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M&S expands clothing rental offering with Hirestreet

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Marks & Spencer (LON:MKS) has launched a new rental collection on Hirestreet. Each capsule can be styled in several outfits, including informal and everyday garments, with prices starting at £39.

  • M&S is expanding its partnership with rental platform Hirestreet to include capsule collections.
  • Renting clothes is one way for consumers to keep up with the latest trends without buying fast fashion.
  • This initiative may introduce clothing rentals to new segments of the population, as M&S is a well-trusted brand across the UK.

Focus on everyday outfits

Following a trial with the summer range, Hirestreet is now providing a 78-piece AW22 collection of M&S brands. Five, six or seven-piece capsules are available to rent for up to 30 days with prices starting at £39. Each capsule can be styled in up to ten separate outfits. The offering includes jeans, footwear and accessories, after M&S research found that 1 in 6 consumers want to try rental for everyday clothing.

The retailer first started trialling the service with Hirestreet, which is operated by the Zoa Group, in November 2021. M&S invested in Zoa through its Founders Factory joint venture accelerator programme.

The partnership is part of M&S’s commitment to driving the circular economy. The group has pledged to cut emissions by a third by 2025 and more than half by 2030, as well as becoming a Scope 3 net zero business by 2040.

Renting clothes prolongs their lifespan

Consumers have historically turned to rentals to try designer clothes that would otherwise be too expensive, or for special occasions in order to save money on items that may only be worn once. This type of service is becoming increasingly popular as more people focus on adopting more sustainable practices in their daily lives.

This is particularly true among the younger generations, who are becoming a major driving force for the retail sector. A 2021 study by Washington State University found that Gen Z consumers are interested in renting clothes to reduce overconsumption.

One of the pioneers in the space was Rent the Runway (NASDAQ:RENT), which launched in the US in 2009 and is now valued at $125 million. There is a plethora of other companies dedicated to rentals, such as Cocoon Club and Rotaro, and peer-to-peer services such as Hurr Collective and By Rotation. Heritage retailers such as John Lewis and Selfridges have also launched rental offerings to improve their sustainability credentials and increase their competitiveness as the industry evolves. 

With the rise of fast fashion, the environmental impact of the sector has grown exponentially to account for around 10% of the world’s pollution. Clothing production doubled to 100 billion garments between 2000 and 2014 and the average person bought 60% more items in 2014 than in 2000, but kept them for half as long, according to Greenpeace.

As such, renting clothes seems a viable solution for individuals to refresh their wardrobes without contributing to textile waste. The practice, however, was thrown into doubt by a study published in the Environmental Research journal in 2021.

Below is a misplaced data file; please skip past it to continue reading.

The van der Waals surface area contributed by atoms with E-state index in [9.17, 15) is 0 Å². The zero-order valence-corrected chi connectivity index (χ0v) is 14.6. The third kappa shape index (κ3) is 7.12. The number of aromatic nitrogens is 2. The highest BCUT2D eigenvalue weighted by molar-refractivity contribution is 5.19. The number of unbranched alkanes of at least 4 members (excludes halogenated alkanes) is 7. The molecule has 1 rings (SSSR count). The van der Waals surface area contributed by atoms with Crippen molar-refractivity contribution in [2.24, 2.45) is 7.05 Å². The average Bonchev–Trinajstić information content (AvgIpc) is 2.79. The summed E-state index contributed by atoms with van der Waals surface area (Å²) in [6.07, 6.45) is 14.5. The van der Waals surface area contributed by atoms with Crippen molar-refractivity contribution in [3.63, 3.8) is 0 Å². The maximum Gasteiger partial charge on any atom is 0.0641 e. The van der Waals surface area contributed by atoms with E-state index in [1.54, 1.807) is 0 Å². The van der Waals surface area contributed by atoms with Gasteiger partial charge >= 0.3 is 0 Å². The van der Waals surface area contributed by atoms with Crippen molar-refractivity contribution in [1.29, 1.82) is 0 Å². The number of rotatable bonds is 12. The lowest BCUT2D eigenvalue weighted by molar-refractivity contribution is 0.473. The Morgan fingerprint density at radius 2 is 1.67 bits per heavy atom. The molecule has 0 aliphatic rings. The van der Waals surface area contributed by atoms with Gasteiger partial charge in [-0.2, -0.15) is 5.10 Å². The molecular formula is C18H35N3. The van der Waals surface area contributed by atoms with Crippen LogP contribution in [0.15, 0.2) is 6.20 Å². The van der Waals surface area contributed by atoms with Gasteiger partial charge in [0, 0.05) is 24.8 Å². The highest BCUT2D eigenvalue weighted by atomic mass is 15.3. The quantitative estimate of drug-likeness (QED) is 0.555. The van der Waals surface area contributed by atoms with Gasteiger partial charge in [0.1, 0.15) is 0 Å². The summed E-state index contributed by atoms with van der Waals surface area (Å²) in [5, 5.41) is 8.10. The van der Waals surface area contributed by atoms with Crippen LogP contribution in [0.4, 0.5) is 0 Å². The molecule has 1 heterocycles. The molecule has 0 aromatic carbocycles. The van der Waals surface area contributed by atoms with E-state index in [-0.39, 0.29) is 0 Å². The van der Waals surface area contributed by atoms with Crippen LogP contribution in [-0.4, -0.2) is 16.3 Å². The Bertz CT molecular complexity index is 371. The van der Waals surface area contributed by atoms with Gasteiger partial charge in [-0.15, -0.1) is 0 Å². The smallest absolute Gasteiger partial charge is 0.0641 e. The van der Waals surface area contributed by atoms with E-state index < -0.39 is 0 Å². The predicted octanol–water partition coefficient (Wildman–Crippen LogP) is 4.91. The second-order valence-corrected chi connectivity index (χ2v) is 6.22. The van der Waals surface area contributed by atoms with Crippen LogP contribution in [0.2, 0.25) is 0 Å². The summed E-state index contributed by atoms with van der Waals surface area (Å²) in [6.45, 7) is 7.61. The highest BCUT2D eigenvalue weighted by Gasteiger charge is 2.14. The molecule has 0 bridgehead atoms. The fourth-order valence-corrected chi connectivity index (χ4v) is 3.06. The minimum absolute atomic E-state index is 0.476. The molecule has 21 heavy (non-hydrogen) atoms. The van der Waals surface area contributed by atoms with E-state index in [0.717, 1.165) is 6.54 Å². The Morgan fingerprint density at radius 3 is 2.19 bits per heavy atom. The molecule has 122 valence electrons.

Researchers argued that renting a pair of jeans resulted in more emissions than buying them and throwing them away. The analysis, which was based on a real business in Finland, assumed that renters had to drive two kilometres in a private car to collect the jeans. Industry insiders said this was not commonplace in businesses based in other countries, such as the UK. Moreover, the Finnish study focused exclusively on carbon emissions at the consumer level, without taking into account other environmental impacts of fashion such as land use, water usage and dye pollution.

Shortly after it was published, Rent the Runway published data collected with third-party consultants Green Story and SgT. They estimated that the company’s model had displaced the production of 1.3 million new garments in the decade prior, saving 67 million gallons of water, 98.6 million kWh of energy and 44.2 million pounds of CO2 emissions.

Rolling out rentals to a wider audience

M&S is a well-trusted brand in the UK, with an estimated 30 million customers served each year. Its clothing brand has traditionally attracted people aged 45 and above, although it has been trying to woo a younger customer base.

The company’s reach could therefore serve as a further push to introduce clothing rentals to people who never considered them before, but are loyal to the brand. The concept was already introduced to the wider public by media reports on UK celebrities such as TV presenter Holly Willoughby and Carrie Johnson, the former prime minister’s wife. Retailers jumping on the bandwagon can further cement positive public opinion.

The cost of living crisis may also play a part in popularising rentals – the Hirestreet offering is relatively affordable, as several outfits can be rented from £39 per capsule for five days. Even though consumers are looking to save money by hiring clothes, they would also adopt a new sustainable practice that can become embedded in their lifestyles.

In the words of Isabella West, founder and chief executive of Hirestreet: “M&S x Hirestreet Capsules are a global first for the rental market – they offer customers the ability to access multiple stylist-curated looks in a sustainable and incredibly affordable way. We are so excited to be working with M&S on this industry-shaping project, we believe it is exactly what is needed to move the UK rental market forward.”

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